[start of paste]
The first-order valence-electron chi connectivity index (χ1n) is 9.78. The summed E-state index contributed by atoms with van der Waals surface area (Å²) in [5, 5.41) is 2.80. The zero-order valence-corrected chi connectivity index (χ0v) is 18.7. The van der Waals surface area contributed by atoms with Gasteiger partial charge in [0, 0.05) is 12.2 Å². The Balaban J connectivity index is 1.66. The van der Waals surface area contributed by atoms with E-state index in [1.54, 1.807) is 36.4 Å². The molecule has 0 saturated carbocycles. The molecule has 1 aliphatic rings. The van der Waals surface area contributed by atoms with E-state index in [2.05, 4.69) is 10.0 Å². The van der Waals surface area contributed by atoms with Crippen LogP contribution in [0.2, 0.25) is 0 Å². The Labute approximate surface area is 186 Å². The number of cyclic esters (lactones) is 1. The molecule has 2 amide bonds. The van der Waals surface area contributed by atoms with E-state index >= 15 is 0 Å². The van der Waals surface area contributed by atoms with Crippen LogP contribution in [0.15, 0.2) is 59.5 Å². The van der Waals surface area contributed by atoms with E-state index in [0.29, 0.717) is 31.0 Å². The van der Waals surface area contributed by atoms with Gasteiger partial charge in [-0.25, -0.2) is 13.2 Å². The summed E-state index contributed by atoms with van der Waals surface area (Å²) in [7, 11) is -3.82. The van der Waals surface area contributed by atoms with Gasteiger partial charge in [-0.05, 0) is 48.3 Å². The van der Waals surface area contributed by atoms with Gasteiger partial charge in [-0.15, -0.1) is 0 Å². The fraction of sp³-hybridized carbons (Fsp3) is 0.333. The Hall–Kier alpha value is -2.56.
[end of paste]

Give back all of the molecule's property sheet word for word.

The first-order valence-electron chi connectivity index (χ1n) is 9.78. The summed E-state index contributed by atoms with van der Waals surface area (Å²) in [5, 5.41) is 2.80. The zero-order valence-corrected chi connectivity index (χ0v) is 18.7. The van der Waals surface area contributed by atoms with Gasteiger partial charge in [0, 0.05) is 12.2 Å². The Balaban J connectivity index is 1.66. The van der Waals surface area contributed by atoms with E-state index in [1.54, 1.807) is 36.4 Å². The molecule has 0 saturated carbocycles. The molecule has 1 aliphatic rings. The van der Waals surface area contributed by atoms with E-state index in [2.05, 4.69) is 10.0 Å². The van der Waals surface area contributed by atoms with Crippen LogP contribution in [0.2, 0.25) is 0 Å². The Labute approximate surface area is 186 Å². The number of cyclic esters (lactones) is 1. The molecule has 2 amide bonds. The van der Waals surface area contributed by atoms with E-state index >= 15 is 0 Å². The van der Waals surface area contributed by atoms with Crippen LogP contribution in [0.15, 0.2) is 59.5 Å². The van der Waals surface area contributed by atoms with E-state index in [0.29, 0.717) is 31.0 Å². The van der Waals surface area contributed by atoms with Gasteiger partial charge in [-0.25, -0.2) is 13.2 Å². The summed E-state index contributed by atoms with van der Waals surface area (Å²) in [7, 11) is -3.82. The van der Waals surface area contributed by atoms with Gasteiger partial charge in [-0.05, 0) is 48.3 Å². The van der Waals surface area contributed by atoms with Gasteiger partial charge in [-0.15, -0.1) is 0 Å². The fraction of sp³-hybridized carbons (Fsp3) is 0.333. The Hall–Kier alpha value is -2.56.